The Canadian Cancer Society Office located inside the Williams Lake Seniors Activity Centre closed its doors this month after being notified the CCS would be moving to regional offices located across Canada. (Angie Mindus photo - Williams Lake Tribune)

The Canadian Cancer Society Office located inside the Williams Lake Seniors Activity Centre closed its doors this month after being notified the CCS would be moving to regional offices located across Canada. (Angie Mindus photo - Williams Lake Tribune)

Canadian Cancer Society closes office in Williams Lake

“I didn’t realize how hard it would hit me when it actually closed down,” Allan said.

Volunteers have lost their fight to keep the Canadian Cancer Society (CCS) office open in Williams Lake.

After close to 75 years of service to the community, CCS officially closed its doors this month.

“I think it’s going to be missed by a lot of people in the community,” said volunteer Leeyann Allan, noting the CCS Williams Lake office was a place people could come to simply talk to someone.

“We never offered any medical advice, but for a lack of a better word we were a shoulder to cry on, or a shoulder to vent on,” Allan said. “We were a place people come come talk about either their own cancer journey or caregivers could talk about their journey through cancer with their loved one.”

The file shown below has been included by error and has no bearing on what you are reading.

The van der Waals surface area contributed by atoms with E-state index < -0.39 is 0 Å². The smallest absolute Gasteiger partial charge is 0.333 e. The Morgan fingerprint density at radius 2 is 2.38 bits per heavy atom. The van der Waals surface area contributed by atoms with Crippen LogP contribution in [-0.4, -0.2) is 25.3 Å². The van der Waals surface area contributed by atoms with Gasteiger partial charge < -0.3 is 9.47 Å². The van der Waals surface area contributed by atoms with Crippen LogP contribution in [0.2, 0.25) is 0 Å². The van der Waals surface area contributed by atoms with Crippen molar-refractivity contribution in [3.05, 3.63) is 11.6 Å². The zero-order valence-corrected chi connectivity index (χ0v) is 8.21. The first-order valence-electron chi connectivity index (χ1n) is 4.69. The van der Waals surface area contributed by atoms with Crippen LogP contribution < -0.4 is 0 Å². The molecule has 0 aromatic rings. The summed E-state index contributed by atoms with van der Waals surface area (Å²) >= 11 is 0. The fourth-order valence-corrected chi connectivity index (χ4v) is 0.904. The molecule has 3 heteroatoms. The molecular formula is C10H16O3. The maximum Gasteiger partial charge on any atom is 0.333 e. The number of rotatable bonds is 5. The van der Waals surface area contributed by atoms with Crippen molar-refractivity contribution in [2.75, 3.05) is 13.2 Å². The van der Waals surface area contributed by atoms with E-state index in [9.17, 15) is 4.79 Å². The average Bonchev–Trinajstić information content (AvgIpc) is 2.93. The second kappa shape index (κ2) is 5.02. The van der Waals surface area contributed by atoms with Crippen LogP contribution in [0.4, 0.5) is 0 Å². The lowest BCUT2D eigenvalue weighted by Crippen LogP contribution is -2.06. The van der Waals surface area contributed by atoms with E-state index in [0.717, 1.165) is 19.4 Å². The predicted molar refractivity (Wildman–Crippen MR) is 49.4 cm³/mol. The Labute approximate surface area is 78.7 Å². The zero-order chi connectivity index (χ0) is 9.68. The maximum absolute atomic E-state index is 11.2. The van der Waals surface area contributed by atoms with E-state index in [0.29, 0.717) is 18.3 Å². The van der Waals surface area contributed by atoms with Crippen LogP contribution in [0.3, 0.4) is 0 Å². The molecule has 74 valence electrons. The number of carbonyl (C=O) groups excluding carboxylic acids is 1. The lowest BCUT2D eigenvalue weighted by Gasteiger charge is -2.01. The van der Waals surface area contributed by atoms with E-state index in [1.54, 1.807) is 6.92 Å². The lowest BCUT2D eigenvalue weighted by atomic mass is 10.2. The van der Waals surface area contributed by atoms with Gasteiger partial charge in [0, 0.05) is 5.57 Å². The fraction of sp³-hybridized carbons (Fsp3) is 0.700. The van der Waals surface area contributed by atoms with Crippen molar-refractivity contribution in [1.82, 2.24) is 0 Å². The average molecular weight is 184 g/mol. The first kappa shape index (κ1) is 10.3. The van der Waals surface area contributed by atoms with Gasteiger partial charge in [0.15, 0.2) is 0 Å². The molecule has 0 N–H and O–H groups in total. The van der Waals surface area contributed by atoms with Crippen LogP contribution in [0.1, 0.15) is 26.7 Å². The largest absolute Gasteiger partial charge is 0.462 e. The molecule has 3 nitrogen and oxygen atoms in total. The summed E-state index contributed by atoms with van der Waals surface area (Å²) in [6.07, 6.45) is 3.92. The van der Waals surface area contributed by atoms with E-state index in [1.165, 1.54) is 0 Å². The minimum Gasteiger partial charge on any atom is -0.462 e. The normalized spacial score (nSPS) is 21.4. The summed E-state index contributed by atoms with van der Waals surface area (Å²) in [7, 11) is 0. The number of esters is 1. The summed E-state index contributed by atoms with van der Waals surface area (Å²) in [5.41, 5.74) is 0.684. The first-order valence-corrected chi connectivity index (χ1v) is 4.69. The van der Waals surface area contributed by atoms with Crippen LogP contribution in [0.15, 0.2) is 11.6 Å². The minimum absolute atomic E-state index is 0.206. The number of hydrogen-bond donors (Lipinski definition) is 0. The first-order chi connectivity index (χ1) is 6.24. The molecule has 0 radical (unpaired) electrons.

Allan, lead of the CCS community office in Williams Lake for close to 15 years, said they were notified over the Christmas holidays the CCS was downsizing to four regional offices across Canada, and its office in Williams Lake would be closed indefinitely.

In past years the Williams Lake office had been reduced to a budget of about $200 annually, and was able to remain open due to the hospitality and generosity of the Old Age Pensioners Organization and the Williams Lake Seniors Activity Centre, who allowed them to host multiple joint fundraisers throughout the year in lieu of rent.

READ MORE: Rotary, Williams Lake Stampede Association supports Hough Memorial Cancer Society

Informational pamphlets and an office computer were always available if someone needed it, along with wigs and prosthetics, loaned out for free to anyone undergoing chemotherapy treatments.

“From what I understand the prosthesis and wigs are going to be available in the cancer lodges, like in Prince George, and the cancer treatment centres,” Allan said.

“My concern, and part of the reason we fought so long to keep the local office open is not everybody who goes through cancer goes through one of the treatment centres because so much now can be done virtually.”

When Allan was diagnosed with breast cancer in December of 2016, her own chemotherapy treatments were already underway while the city of Williams Lake was evacuated due to the 2017 wildfires. Allan finished her treatment a the Prince George BC Cancer Treatment Centre.

“I didn’t realize how hard it would hit me when it actually closed down,” Allan said, noting she had recently taken a step back, slightly, from volunteering due to her own health issues.



greg.sabatino@wltribune.com

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